EDP Sciences
Free Access
Issue
A&A
Volume 597, January 2017
Article Number A124
Number of page(s) 9
Section Stellar structure and evolution
DOI https://doi.org/10.1051/0004-6361/201629373
Published online 13 January 2017

© ESO, 2017

1. Introduction

Be X-ray binaries (BeXRBs) are binary star systems composed of a neutron star (typically with a strong magnetic field) and a (O9-B2)-type star from which emission lines have been observed, known as a Be star. From optical and infrared observations, these stars are known to harbor large circum-stellar disks, which also provide a satisfactory explanation of the X-ray radiation observed from these systems (Reig 2011). Most BeXRBs exhibit a characteristic transient X-ray radiation, so-called outbursts, during which the X-ray luminosity increases until it reaches a maximum and fades away again, on a timescale from a week to several months. Two main types of X-ray outbursts are commonly distinguished: (i) type I, also known as normal outbursts, with a typical luminosity of LX ~ 1036−1037 ergs-1, which typically occur periodically at the periastron passage time, hence with a period equal to the orbital period; (ii) type II or giant outbursts, which are significantly more luminous with LX ≳ 1037 ergs-1 and can last for several orbital periods. Giant outbursts are generally assumed to occur randomly (Stella et al. 1986; Okazaki & Negueruela 2001).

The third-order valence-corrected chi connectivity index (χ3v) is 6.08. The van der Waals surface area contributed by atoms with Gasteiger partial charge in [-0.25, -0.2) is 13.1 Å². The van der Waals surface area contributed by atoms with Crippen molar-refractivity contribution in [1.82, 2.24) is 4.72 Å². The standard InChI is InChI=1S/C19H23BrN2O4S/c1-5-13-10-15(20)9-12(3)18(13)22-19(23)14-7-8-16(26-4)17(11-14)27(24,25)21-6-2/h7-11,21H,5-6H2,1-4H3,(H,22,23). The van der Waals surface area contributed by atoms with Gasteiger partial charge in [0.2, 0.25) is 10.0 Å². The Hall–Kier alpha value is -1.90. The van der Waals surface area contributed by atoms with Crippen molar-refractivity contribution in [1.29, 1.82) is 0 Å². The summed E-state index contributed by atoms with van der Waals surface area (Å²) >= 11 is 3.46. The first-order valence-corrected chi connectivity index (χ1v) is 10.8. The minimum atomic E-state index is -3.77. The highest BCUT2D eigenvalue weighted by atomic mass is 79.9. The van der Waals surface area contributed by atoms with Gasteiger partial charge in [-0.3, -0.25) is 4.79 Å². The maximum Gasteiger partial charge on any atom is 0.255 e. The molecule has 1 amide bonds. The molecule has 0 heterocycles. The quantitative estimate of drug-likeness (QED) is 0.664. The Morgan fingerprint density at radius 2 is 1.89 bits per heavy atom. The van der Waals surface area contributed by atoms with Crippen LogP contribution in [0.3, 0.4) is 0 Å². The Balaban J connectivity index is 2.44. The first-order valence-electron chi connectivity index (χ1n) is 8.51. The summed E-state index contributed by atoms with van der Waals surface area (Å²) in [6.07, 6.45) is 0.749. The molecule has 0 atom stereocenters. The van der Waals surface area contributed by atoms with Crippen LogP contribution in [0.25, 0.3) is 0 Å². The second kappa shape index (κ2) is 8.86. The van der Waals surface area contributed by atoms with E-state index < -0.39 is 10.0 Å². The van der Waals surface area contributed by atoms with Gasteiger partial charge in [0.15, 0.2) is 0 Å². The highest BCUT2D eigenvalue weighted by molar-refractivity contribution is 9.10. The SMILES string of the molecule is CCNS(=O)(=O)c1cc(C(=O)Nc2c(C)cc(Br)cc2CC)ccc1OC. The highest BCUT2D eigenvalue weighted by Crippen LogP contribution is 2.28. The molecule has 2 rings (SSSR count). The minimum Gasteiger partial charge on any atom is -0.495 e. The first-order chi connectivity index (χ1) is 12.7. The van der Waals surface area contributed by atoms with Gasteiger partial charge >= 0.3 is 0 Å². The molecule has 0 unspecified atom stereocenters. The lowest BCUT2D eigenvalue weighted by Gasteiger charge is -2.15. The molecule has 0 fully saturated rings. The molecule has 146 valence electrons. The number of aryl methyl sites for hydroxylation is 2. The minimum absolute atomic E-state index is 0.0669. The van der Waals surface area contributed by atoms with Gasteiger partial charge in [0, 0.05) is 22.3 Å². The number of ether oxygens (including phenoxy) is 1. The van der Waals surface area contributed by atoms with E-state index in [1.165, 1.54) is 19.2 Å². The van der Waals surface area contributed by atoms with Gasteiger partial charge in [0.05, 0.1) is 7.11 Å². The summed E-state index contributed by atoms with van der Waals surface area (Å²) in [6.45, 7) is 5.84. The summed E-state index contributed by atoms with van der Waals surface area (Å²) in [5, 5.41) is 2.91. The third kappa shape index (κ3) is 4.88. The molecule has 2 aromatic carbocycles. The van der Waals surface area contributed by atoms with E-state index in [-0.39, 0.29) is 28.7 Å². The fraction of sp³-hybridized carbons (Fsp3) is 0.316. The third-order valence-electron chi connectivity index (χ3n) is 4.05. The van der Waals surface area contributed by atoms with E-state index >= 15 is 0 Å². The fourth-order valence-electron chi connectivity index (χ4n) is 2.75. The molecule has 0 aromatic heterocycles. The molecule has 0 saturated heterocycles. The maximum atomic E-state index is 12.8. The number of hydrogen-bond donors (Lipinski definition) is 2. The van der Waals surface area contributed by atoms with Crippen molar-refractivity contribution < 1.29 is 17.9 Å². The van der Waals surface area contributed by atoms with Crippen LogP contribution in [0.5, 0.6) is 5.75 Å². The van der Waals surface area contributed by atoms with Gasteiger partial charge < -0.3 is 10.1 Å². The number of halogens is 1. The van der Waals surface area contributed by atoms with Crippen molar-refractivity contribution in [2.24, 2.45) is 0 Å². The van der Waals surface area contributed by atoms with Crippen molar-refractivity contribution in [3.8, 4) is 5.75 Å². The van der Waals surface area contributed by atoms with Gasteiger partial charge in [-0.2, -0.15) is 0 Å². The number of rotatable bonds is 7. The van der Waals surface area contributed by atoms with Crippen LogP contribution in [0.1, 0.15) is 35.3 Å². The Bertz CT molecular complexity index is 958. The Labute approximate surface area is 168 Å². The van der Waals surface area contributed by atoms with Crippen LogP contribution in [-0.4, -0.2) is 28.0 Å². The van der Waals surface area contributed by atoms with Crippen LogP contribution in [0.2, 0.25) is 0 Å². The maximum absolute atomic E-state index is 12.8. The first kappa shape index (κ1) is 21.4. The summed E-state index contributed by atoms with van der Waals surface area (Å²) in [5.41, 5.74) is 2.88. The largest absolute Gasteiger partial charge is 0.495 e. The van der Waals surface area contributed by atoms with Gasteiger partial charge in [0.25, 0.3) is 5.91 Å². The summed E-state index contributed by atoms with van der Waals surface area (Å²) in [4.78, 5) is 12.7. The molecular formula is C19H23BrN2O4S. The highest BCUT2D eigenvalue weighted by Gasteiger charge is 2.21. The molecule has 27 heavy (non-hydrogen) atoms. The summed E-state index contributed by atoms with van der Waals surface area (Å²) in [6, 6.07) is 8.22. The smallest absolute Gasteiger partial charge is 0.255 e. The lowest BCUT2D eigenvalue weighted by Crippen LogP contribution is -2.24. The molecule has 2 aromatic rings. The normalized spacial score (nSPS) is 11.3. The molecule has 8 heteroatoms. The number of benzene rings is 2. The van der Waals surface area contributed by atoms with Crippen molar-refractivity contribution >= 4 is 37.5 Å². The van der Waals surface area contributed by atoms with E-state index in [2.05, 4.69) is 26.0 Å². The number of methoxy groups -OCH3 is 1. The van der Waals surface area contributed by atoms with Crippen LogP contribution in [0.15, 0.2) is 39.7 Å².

The origin of the X-ray radiation from type I outbursts is usually explained by the interaction between the Be-star disk and the neutron star. When the neutron star approaches the Be star and its disk closely enough, accretion can occur, resulting in the emission of X-ray radiation. Similarly, type II outbursts are considered to arise through accretion from the disk, but it is still unclear what causes them to be different from type I outbursts, including in parts accretion at times differing from the periastron passage. Latest theories and simulations suggest that an increased eccentricity or warping of the Be disk, which is misaligned with the orbital plane, cause the type II outbursts (Martin et al. 2014a). Okazaki et al. (2013) found that enormous amounts of matter can be transferred through Bondi-Hoyle Lyttleton accretion from the warped Be disk in misaligned systems.

The X-ray source EXO 2030+375 is a BeXRB, composed of a magnetized neutron star and a B0 Ve companion (Coe et al. 1988). It was discovered on 1985 May 17 during a giant outburst (Parmar et al. 1989). The source is characterized by a spin period of 42 s, an orbital period of 46.021 days, an eccentricity of 0.4190 (Wilson et al. 2008) and by being the BeXRB with the largest number of observed type I outbursts (over 150), occurring almost every periastron passage.